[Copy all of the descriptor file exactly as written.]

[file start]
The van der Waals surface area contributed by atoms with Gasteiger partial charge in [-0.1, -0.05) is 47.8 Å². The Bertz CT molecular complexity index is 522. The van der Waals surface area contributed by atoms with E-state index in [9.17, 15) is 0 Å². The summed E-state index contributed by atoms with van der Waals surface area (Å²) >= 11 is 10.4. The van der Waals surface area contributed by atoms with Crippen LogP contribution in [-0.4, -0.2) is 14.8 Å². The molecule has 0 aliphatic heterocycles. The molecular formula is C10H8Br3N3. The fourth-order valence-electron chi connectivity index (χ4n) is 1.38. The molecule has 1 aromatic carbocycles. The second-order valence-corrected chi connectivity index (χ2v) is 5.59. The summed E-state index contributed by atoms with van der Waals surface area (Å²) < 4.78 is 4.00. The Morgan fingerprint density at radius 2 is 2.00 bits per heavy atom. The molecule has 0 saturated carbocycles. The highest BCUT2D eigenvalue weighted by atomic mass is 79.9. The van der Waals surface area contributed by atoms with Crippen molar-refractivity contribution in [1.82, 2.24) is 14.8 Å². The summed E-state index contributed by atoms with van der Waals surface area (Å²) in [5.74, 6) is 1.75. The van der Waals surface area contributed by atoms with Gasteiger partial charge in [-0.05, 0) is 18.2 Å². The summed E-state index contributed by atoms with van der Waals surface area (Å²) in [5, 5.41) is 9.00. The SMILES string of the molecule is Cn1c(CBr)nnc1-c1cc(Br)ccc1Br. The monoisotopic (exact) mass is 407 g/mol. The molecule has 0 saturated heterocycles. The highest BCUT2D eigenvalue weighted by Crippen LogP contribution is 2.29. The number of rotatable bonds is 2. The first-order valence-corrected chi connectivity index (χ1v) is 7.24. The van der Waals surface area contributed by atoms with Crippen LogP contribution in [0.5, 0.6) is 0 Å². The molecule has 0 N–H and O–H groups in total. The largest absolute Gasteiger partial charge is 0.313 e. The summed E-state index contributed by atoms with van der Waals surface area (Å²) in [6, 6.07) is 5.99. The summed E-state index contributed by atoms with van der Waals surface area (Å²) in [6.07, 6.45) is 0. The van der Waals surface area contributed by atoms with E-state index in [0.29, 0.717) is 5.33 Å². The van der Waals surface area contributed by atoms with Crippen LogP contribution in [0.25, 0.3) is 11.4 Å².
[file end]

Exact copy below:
The van der Waals surface area contributed by atoms with Gasteiger partial charge in [-0.1, -0.05) is 47.8 Å². The Bertz CT molecular complexity index is 522. The van der Waals surface area contributed by atoms with E-state index in [9.17, 15) is 0 Å². The summed E-state index contributed by atoms with van der Waals surface area (Å²) >= 11 is 10.4. The van der Waals surface area contributed by atoms with Crippen LogP contribution in [-0.4, -0.2) is 14.8 Å². The molecule has 0 aliphatic heterocycles. The molecular formula is C10H8Br3N3. The fourth-order valence-electron chi connectivity index (χ4n) is 1.38. The molecule has 1 aromatic carbocycles. The second-order valence-corrected chi connectivity index (χ2v) is 5.59. The summed E-state index contributed by atoms with van der Waals surface area (Å²) < 4.78 is 4.00. The Morgan fingerprint density at radius 2 is 2.00 bits per heavy atom. The molecule has 0 saturated carbocycles. The highest BCUT2D eigenvalue weighted by atomic mass is 79.9. The van der Waals surface area contributed by atoms with Crippen molar-refractivity contribution in [1.82, 2.24) is 14.8 Å². The summed E-state index contributed by atoms with van der Waals surface area (Å²) in [5.74, 6) is 1.75. The van der Waals surface area contributed by atoms with Gasteiger partial charge in [-0.05, 0) is 18.2 Å². The summed E-state index contributed by atoms with van der Waals surface area (Å²) in [5, 5.41) is 9.00. The SMILES string of the molecule is Cn1c(CBr)nnc1-c1cc(Br)ccc1Br. The monoisotopic (exact) mass is 407 g/mol. The molecule has 0 saturated heterocycles. The highest BCUT2D eigenvalue weighted by Crippen LogP contribution is 2.29. The number of rotatable bonds is 2. The first-order valence-corrected chi connectivity index (χ1v) is 7.24. The van der Waals surface area contributed by atoms with Crippen LogP contribution in [0.5, 0.6) is 0 Å². The molecule has 0 N–H and O–H groups in total. The largest absolute Gasteiger partial charge is 0.313 e. The summed E-state index contributed by atoms with van der Waals surface area (Å²) in [6, 6.07) is 5.99. The summed E-state index contributed by atoms with van der Waals surface area (Å²) in [6.07, 6.45) is 0. The van der Waals surface area contributed by atoms with E-state index in [0.29, 0.717) is 5.33 Å². The van der Waals surface area contributed by atoms with Crippen LogP contribution in [0.25, 0.3) is 11.4 Å².